Limitation in Louisiana

Limitation in Louisiana

In the Past

Louisiana (see more about this State laws here). The Civil Code, book 3, title 23, chapter 1, section 3, gives as follows: I. Of the prescription of one year. Art. 3499. The action of justices of the peace and notaries and people performing their duties, as well as constables, for the fees and emoluments which are due to them in their official capacity that of muters and instructors in the arts and sciences, for lessons which they give by the month; that of innkeepers and such others, on account of lodging and board which they give; that of retailers of provisions and liquors; that of workmen, laborers and servants, for the payment of their wages; that for the payment of the freight of ships and other vessels, the wages of the officers, sailors and others of the crew; that for the delivery of wood and other things necessary for the construction, equipment and provisioning of ships and other vessels, are prescribed by one year.

3500. In the cases mentioned in the preceding article, the prescription takes place, although there may have been a regular coutinuauce of supplies or of labor or other service. It only ceases, from the time when there has been an account acknowledged, a note or bond or a suit instituted. However, with respect to the wages of officers, sailors and others of the crew of a ship, this prescription runs only from the day when the voyage is completed.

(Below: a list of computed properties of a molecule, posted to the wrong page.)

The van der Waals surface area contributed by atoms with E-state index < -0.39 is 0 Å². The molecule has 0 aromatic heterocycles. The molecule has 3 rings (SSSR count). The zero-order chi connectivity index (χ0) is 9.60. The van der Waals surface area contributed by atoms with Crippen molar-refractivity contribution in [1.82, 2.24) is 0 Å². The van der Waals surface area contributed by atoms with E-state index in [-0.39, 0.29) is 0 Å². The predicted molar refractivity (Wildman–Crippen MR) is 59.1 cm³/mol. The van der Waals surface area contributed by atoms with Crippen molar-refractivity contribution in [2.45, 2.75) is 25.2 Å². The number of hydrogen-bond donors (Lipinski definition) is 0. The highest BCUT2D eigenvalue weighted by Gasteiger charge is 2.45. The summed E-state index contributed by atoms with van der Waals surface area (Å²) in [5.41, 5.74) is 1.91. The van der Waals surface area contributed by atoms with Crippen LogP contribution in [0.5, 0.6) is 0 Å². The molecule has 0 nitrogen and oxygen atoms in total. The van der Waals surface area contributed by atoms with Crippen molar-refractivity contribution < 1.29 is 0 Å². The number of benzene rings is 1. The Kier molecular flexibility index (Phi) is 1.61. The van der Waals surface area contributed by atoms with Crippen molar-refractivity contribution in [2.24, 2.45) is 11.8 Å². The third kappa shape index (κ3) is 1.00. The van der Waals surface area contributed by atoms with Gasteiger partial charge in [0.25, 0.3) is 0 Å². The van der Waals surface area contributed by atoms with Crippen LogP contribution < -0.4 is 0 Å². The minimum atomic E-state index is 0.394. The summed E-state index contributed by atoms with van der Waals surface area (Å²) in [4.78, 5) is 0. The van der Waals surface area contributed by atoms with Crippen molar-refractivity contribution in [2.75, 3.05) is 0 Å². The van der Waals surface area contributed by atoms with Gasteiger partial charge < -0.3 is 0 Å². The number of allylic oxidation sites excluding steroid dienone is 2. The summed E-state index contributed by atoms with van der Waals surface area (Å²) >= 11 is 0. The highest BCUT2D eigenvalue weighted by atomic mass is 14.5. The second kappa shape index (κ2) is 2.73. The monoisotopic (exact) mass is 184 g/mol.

3501. The actions for injurious words, whether verbal or written and that for damages caused by slaves or animals or resulting from offences or quasi offences; that which a possessor may institute, to have himself main-tained or restored to his possession, when he has been disturbed or evicted; that for the delivery of goods or other effects, shipped on board any kind of vessels; that for damage sustained by goods on board ships or which may have happened by ships running foul of each other, are prescribed by one year. 3502. The prescription mentioned in the preceding article, runs, with respect to the goods injured or not delivered from the day of the arrival of the vessel or that on which she ought to have arrived; and in the other cases, from that on which the injurious words, disturbance or damage were sustained. II. Of the prescription of three years. Art. 3503. The action for arrearages of rent charge, annuities and alimony or of the hire of movables or immovables; that for the payment of money lent; for the salaries of overseers, clerks, secretaries and of teachers of the sciences, for lessons by the year or quarter; that of physicians, surgeons and apothecaries, for visits, opera- tions and medicines: that of parish judges sheriffs, clerks and attorneys, for their fees and emoluments, are prescribed by three years, unless there be an account acknowledged, a note or bond given or an action commenced before that time.

3504. The action of parties against their attorneys for the return of papers delivered to them for the interest of their suits, is prescribed also by three years, reckoning from the day when judgment was makeed in the suit or from the revocation of the powers of the attorneys.

III. Of the prescription of five years. Art. 3505. Actions on bills of exchange, notes payable to order or bearer, except bank notes, those on all effects negotiable or transferable by endorsement or delivery, are prescribed by five years, reckoning from the day when these engagements were payable. 3506. The prescription mentioned in the preceding article and those described above in the paragraphs, I. and II., run against minors and interdicted people, reserving, however, to them their recourse against their tutors or curators. They run also against people residing out of the state.